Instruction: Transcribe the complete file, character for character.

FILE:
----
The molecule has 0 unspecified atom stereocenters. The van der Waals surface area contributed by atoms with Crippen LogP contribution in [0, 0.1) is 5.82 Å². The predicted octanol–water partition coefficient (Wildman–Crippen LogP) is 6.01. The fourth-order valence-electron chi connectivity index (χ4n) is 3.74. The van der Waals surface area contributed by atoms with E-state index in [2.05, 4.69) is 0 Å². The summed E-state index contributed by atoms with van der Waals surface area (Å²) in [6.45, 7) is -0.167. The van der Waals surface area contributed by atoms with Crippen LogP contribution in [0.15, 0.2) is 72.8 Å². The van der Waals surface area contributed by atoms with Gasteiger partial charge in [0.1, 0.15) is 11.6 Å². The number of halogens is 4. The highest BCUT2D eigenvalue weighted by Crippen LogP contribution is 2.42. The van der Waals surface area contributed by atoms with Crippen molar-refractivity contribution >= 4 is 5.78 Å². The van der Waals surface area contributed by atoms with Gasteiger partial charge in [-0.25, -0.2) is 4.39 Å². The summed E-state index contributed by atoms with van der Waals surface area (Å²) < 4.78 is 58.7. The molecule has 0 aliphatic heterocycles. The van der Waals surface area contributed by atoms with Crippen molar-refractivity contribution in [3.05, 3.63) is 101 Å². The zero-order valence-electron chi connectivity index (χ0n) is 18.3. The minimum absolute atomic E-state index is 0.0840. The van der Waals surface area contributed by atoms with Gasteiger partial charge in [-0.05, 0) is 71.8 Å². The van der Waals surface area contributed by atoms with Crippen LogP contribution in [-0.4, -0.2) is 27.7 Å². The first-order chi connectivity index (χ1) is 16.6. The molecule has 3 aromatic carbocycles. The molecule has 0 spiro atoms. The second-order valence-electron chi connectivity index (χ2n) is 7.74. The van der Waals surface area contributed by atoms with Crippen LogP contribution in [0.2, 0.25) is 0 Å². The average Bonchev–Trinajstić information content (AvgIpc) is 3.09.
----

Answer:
The molecule has 0 unspecified atom stereocenters. The van der Waals surface area contributed by atoms with Crippen LogP contribution in [0, 0.1) is 5.82 Å². The predicted octanol–water partition coefficient (Wildman–Crippen LogP) is 6.01. The fourth-order valence-electron chi connectivity index (χ4n) is 3.74. The van der Waals surface area contributed by atoms with E-state index in [2.05, 4.69) is 0 Å². The summed E-state index contributed by atoms with van der Waals surface area (Å²) in [6.45, 7) is -0.167. The van der Waals surface area contributed by atoms with Crippen LogP contribution in [0.15, 0.2) is 72.8 Å². The van der Waals surface area contributed by atoms with Gasteiger partial charge in [0.1, 0.15) is 11.6 Å². The number of halogens is 4. The highest BCUT2D eigenvalue weighted by Crippen LogP contribution is 2.42. The van der Waals surface area contributed by atoms with Crippen molar-refractivity contribution >= 4 is 5.78 Å². The van der Waals surface area contributed by atoms with Gasteiger partial charge in [-0.25, -0.2) is 4.39 Å². The summed E-state index contributed by atoms with van der Waals surface area (Å²) < 4.78 is 58.7. The molecule has 0 aliphatic heterocycles. The van der Waals surface area contributed by atoms with Crippen molar-refractivity contribution in [3.05, 3.63) is 101 Å². The zero-order valence-electron chi connectivity index (χ0n) is 18.3. The minimum absolute atomic E-state index is 0.0840. The van der Waals surface area contributed by atoms with Gasteiger partial charge in [-0.05, 0) is 71.8 Å². The van der Waals surface area contributed by atoms with Crippen LogP contribution in [-0.4, -0.2) is 27.7 Å². The first-order chi connectivity index (χ1) is 16.6. The molecule has 3 aromatic carbocycles. The molecule has 0 spiro atoms. The second-order valence-electron chi connectivity index (χ2n) is 7.74. The van der Waals surface area contributed by atoms with Crippen LogP contribution in [0.2, 0.25) is 0 Å². The average Bonchev–Trinajstić information content (AvgIpc) is 3.09.